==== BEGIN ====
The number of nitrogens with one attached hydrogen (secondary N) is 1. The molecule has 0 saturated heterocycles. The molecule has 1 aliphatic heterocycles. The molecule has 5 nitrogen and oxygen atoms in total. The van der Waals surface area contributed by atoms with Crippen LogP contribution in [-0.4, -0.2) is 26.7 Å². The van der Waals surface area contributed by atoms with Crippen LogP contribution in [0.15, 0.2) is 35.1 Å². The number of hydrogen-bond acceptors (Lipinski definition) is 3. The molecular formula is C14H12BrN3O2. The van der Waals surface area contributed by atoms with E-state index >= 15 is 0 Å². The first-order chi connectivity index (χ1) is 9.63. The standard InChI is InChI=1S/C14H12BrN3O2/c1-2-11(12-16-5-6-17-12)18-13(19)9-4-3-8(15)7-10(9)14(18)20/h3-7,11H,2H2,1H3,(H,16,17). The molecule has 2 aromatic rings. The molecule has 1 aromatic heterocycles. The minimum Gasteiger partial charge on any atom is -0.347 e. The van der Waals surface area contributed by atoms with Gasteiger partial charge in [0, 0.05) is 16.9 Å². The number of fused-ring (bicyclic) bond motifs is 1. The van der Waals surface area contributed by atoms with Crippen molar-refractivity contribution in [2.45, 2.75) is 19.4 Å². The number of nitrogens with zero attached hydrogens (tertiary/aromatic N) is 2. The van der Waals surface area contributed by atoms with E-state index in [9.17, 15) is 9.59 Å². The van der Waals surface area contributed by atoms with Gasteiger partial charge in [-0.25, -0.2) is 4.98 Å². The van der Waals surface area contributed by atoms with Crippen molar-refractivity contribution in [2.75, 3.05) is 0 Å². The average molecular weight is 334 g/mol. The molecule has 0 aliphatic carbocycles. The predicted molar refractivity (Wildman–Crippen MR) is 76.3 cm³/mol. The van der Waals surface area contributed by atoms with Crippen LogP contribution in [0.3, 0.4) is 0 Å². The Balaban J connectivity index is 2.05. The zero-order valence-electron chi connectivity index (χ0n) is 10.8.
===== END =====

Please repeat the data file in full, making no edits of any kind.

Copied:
The number of nitrogens with one attached hydrogen (secondary N) is 1. The molecule has 0 saturated heterocycles. The molecule has 1 aliphatic heterocycles. The molecule has 5 nitrogen and oxygen atoms in total. The van der Waals surface area contributed by atoms with Crippen LogP contribution in [-0.4, -0.2) is 26.7 Å². The van der Waals surface area contributed by atoms with Crippen LogP contribution in [0.15, 0.2) is 35.1 Å². The number of hydrogen-bond acceptors (Lipinski definition) is 3. The molecular formula is C14H12BrN3O2. The van der Waals surface area contributed by atoms with E-state index >= 15 is 0 Å². The first-order chi connectivity index (χ1) is 9.63. The standard InChI is InChI=1S/C14H12BrN3O2/c1-2-11(12-16-5-6-17-12)18-13(19)9-4-3-8(15)7-10(9)14(18)20/h3-7,11H,2H2,1H3,(H,16,17). The molecule has 2 aromatic rings. The molecule has 1 aromatic heterocycles. The minimum Gasteiger partial charge on any atom is -0.347 e. The van der Waals surface area contributed by atoms with Gasteiger partial charge in [0, 0.05) is 16.9 Å². The number of fused-ring (bicyclic) bond motifs is 1. The van der Waals surface area contributed by atoms with Crippen molar-refractivity contribution in [2.45, 2.75) is 19.4 Å². The number of nitrogens with zero attached hydrogens (tertiary/aromatic N) is 2. The van der Waals surface area contributed by atoms with E-state index in [9.17, 15) is 9.59 Å². The van der Waals surface area contributed by atoms with Gasteiger partial charge in [-0.25, -0.2) is 4.98 Å². The van der Waals surface area contributed by atoms with Crippen molar-refractivity contribution in [2.75, 3.05) is 0 Å². The average molecular weight is 334 g/mol. The molecule has 0 aliphatic carbocycles. The predicted molar refractivity (Wildman–Crippen MR) is 76.3 cm³/mol. The van der Waals surface area contributed by atoms with Crippen LogP contribution in [0.3, 0.4) is 0 Å². The Balaban J connectivity index is 2.05. The zero-order valence-electron chi connectivity index (χ0n) is 10.8.